U.S. DEFICIT $43.6 BLN
USDC - U.S. Secretary of Commerce Wilbur L. Ross, Jr. issued the following statement today on the release of the February 2017 U.S. International Trade in Goods and Services monthly data. In February 2017, the trade deficit stood at $43.6 billion compared to $45.6 billion in February 2016. In February 2017, exports of goods and services stood at $192.9 billion, compared to $180.7 billion in February 2016. In February 2017, imports of goods and services stood at $236.4 billion, compared to $226.3 billion in February 2016.
"While we've seen an improvement in the trade figures between January and February, we continue to be very focused on eliminating our nation's trade imbalance," said Secretary Ross. "Just last week, President Trump issued two executive orders, the first of which directs Commerce to lead a comprehensive review of our trade deficits and foreign violations of trade our trade rules. The second provides a mechanism by which we will collect all duties from importers who are cheating. This administration is determined to achieve free and fair trade, to protect hard working Americans, and to grow our economy."
The seasonally adjusted trade deficit in February stood at $43.6 billion, down from $48.2 billion in January, a decrease of $4.6 billion or 9.6 percent. Exports increased $.4 billion from $192.5 billion in January to $192.9 billion in February. Imports decreased $4.3 billion from $240.7 billion in January to $236.4 billion in February.
The increase in exports of goods was driven by consumer goods which increased $.7 billion to $17.1 billion and military and other goods which increased $.5 billion to $4.9 billion. The decrease in imports of goods were driven by consumer goods which decreased $3.1 billion to $49.0 billion and automotive vehicles, parts and engines which decreased $2.6 billion to $29.1 billion. There was a services surplus for the month of $21.4 billion.
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IMF - Within the next few years, the U.S. economy is expected to enter its longest expansion in recorded history. The Tax Cuts and Jobs Act and the approved increase in spending are providing a significant boost to the economy. We forecast growth of close to 3 percent this year but falling from that level over the medium-term. In my discussions with Secretary Mnuchin he was clear that he regards our medium-term outlook as too pessimistic. Frankly, I hope he is right. That would be good for both the U.S. and the world economy.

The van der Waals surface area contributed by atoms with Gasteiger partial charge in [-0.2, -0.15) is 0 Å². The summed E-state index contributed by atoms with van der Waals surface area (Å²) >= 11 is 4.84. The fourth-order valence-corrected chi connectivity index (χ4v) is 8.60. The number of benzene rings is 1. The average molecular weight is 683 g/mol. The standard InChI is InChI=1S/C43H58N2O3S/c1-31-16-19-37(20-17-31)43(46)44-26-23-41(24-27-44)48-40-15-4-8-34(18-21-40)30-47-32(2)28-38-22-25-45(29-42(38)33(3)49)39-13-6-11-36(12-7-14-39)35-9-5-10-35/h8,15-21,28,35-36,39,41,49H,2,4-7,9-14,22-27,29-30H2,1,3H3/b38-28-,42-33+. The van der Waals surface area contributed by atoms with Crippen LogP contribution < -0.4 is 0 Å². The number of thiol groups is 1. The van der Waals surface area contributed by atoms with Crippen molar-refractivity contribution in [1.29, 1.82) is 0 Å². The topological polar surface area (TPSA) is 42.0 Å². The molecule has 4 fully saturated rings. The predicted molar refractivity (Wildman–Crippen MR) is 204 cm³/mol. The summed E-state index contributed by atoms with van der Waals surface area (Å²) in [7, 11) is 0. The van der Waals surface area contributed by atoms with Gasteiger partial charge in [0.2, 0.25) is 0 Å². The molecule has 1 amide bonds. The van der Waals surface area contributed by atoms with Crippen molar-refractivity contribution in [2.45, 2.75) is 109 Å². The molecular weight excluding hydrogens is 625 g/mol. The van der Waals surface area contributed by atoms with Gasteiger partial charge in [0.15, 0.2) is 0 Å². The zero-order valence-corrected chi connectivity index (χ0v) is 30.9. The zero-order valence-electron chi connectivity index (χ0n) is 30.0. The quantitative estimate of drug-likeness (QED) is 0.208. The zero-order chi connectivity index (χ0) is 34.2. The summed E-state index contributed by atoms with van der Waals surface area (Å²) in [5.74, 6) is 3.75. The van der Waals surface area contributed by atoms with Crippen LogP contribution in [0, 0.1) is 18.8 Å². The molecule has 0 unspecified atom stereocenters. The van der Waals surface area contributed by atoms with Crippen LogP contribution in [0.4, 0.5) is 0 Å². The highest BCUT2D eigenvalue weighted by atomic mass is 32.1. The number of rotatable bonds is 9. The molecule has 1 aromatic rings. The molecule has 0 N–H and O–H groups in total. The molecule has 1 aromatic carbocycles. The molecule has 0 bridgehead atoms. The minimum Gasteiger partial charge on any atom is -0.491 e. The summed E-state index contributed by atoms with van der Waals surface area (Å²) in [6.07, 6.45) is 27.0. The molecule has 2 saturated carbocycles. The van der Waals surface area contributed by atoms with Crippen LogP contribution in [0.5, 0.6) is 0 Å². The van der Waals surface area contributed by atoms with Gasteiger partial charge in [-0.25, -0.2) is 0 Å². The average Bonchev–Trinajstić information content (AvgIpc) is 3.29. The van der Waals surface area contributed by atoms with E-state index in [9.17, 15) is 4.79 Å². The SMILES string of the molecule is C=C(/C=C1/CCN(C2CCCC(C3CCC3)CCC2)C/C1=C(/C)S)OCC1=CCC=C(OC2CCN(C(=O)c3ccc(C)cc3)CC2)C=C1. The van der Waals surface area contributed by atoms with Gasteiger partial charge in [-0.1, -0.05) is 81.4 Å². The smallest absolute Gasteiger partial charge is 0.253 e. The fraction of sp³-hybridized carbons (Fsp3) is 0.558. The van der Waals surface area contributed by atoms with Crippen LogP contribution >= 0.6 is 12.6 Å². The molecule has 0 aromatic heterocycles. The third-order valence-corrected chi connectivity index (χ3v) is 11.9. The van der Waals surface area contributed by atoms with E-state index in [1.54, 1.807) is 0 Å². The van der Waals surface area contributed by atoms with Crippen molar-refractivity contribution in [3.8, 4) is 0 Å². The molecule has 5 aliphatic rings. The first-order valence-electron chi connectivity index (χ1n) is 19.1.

IMF - The near-term outlook for the U.S. economy is one of strong growth and job creation. Unemployment is already near levels not seen since the late 1960s and growth is set to accelerate, aided by a near-term fiscal stimulus, a welcome recovery of private investment, and supportive financial conditions. These positive outturns have supported, and been reinforced by, a favorable external environment with a broad-based pick up in global activity. Next year, the U.S. economy is expected to mark the longest expansion in its recorded history. The balance of evidence suggests that the U.S. economy is beyond full employment.
U.S. FRB - Industrial production edged down 0.1 percent in May after rising 0.9 percent in April. Manufacturing production fell 0.7 percent in May, largely because truck assemblies were disrupted by a major fire at a parts supplier. Excluding motor vehicles and parts, factory output moved down 0.2 percent. The index for mining rose 1.8 percent, its fourth consecutive month of growth; the output of utilities moved up 1.1 percent. At 107.3 percent of its 2012 average, total industrial production was 3.5 percent higher in May than it was a year earlier. Capacity utilization for the industrial sector decreased 0.2 percentage point in May to 77.9 percent, a rate that is 1.9 percentage points below its long-run (1972–2017) average.
IMF - South Africa’s potential is significant, yet growth over the past five years has not benefitted from the global recovery. The economy is globally positioned, sophisticated, and diversified, and several sectors—agribusiness, mining, manufacturing, and services—have capacity for expansion. Combined with strong institutions and a young workforce, opportunities are vast. However, several constraints have held growth back. Policy uncertainty and a regulatory environment not conducive to private investment have resulted in GDP growth rates that have not kept up with those of population growth, reducing income per capita, and hurting disproportionately the poor.